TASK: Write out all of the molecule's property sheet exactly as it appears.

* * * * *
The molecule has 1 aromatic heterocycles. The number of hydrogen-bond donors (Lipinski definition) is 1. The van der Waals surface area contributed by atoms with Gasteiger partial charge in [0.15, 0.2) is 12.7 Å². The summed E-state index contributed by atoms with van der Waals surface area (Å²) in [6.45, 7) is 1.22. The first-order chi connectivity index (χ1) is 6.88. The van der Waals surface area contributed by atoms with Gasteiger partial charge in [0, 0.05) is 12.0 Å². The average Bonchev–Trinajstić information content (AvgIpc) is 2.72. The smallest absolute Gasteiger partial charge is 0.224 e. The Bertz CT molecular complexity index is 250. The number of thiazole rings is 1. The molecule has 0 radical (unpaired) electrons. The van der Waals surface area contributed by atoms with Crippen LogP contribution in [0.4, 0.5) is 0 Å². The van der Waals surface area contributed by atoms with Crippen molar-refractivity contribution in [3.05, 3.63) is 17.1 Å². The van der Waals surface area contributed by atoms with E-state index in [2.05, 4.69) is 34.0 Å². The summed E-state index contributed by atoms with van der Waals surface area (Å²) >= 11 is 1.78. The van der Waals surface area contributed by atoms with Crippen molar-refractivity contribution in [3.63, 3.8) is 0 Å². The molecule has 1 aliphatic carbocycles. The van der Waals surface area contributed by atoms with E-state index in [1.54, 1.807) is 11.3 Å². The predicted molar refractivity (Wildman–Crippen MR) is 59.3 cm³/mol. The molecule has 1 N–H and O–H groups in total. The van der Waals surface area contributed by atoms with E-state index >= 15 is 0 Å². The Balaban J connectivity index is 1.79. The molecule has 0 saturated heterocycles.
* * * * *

The molecule has 1 aromatic heterocycles. The number of hydrogen-bond donors (Lipinski definition) is 1. The van der Waals surface area contributed by atoms with Gasteiger partial charge in [0.15, 0.2) is 12.7 Å². The summed E-state index contributed by atoms with van der Waals surface area (Å²) in [6.45, 7) is 1.22. The first-order chi connectivity index (χ1) is 6.88. The van der Waals surface area contributed by atoms with Gasteiger partial charge in [0, 0.05) is 12.0 Å². The average Bonchev–Trinajstić information content (AvgIpc) is 2.72. The smallest absolute Gasteiger partial charge is 0.224 e. The Bertz CT molecular complexity index is 250. The number of thiazole rings is 1. The molecule has 0 radical (unpaired) electrons. The van der Waals surface area contributed by atoms with Crippen LogP contribution in [0.4, 0.5) is 0 Å². The van der Waals surface area contributed by atoms with Crippen molar-refractivity contribution in [3.05, 3.63) is 17.1 Å². The van der Waals surface area contributed by atoms with E-state index in [2.05, 4.69) is 34.0 Å². The summed E-state index contributed by atoms with van der Waals surface area (Å²) >= 11 is 1.78. The van der Waals surface area contributed by atoms with Crippen molar-refractivity contribution in [3.63, 3.8) is 0 Å². The molecule has 1 aliphatic carbocycles. The van der Waals surface area contributed by atoms with E-state index in [1.54, 1.807) is 11.3 Å². The predicted molar refractivity (Wildman–Crippen MR) is 59.3 cm³/mol. The molecule has 1 N–H and O–H groups in total. The van der Waals surface area contributed by atoms with E-state index >= 15 is 0 Å². The Balaban J connectivity index is 1.79. The molecule has 0 saturated heterocycles.